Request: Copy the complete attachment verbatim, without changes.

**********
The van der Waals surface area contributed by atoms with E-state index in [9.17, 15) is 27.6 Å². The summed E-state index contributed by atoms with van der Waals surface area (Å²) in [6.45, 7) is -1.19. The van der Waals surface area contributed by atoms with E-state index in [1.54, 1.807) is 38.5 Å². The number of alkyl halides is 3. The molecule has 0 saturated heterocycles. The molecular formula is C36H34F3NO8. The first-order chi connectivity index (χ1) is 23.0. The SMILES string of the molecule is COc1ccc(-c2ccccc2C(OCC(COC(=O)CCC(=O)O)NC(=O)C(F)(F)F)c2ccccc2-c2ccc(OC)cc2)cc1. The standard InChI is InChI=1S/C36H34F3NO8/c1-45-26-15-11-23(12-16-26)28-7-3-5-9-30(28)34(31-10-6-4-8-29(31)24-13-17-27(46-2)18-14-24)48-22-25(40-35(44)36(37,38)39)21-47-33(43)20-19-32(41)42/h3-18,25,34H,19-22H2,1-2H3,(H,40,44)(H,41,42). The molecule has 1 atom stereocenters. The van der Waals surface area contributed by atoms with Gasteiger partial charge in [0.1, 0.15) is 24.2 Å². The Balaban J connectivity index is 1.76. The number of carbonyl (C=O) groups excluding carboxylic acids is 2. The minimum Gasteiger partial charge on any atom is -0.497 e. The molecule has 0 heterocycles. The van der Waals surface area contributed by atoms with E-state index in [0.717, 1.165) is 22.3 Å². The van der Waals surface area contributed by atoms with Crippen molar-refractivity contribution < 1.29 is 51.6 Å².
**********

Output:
The van der Waals surface area contributed by atoms with E-state index in [9.17, 15) is 27.6 Å². The summed E-state index contributed by atoms with van der Waals surface area (Å²) in [6.45, 7) is -1.19. The van der Waals surface area contributed by atoms with E-state index in [1.54, 1.807) is 38.5 Å². The number of alkyl halides is 3. The molecule has 0 saturated heterocycles. The molecular formula is C36H34F3NO8. The first-order chi connectivity index (χ1) is 23.0. The SMILES string of the molecule is COc1ccc(-c2ccccc2C(OCC(COC(=O)CCC(=O)O)NC(=O)C(F)(F)F)c2ccccc2-c2ccc(OC)cc2)cc1. The standard InChI is InChI=1S/C36H34F3NO8/c1-45-26-15-11-23(12-16-26)28-7-3-5-9-30(28)34(31-10-6-4-8-29(31)24-13-17-27(46-2)18-14-24)48-22-25(40-35(44)36(37,38)39)21-47-33(43)20-19-32(41)42/h3-18,25,34H,19-22H2,1-2H3,(H,40,44)(H,41,42). The molecule has 1 atom stereocenters. The van der Waals surface area contributed by atoms with Gasteiger partial charge in [0.1, 0.15) is 24.2 Å². The Balaban J connectivity index is 1.76. The number of carbonyl (C=O) groups excluding carboxylic acids is 2. The minimum Gasteiger partial charge on any atom is -0.497 e. The molecule has 0 heterocycles. The van der Waals surface area contributed by atoms with E-state index in [0.717, 1.165) is 22.3 Å². The van der Waals surface area contributed by atoms with Crippen molar-refractivity contribution < 1.29 is 51.6 Å².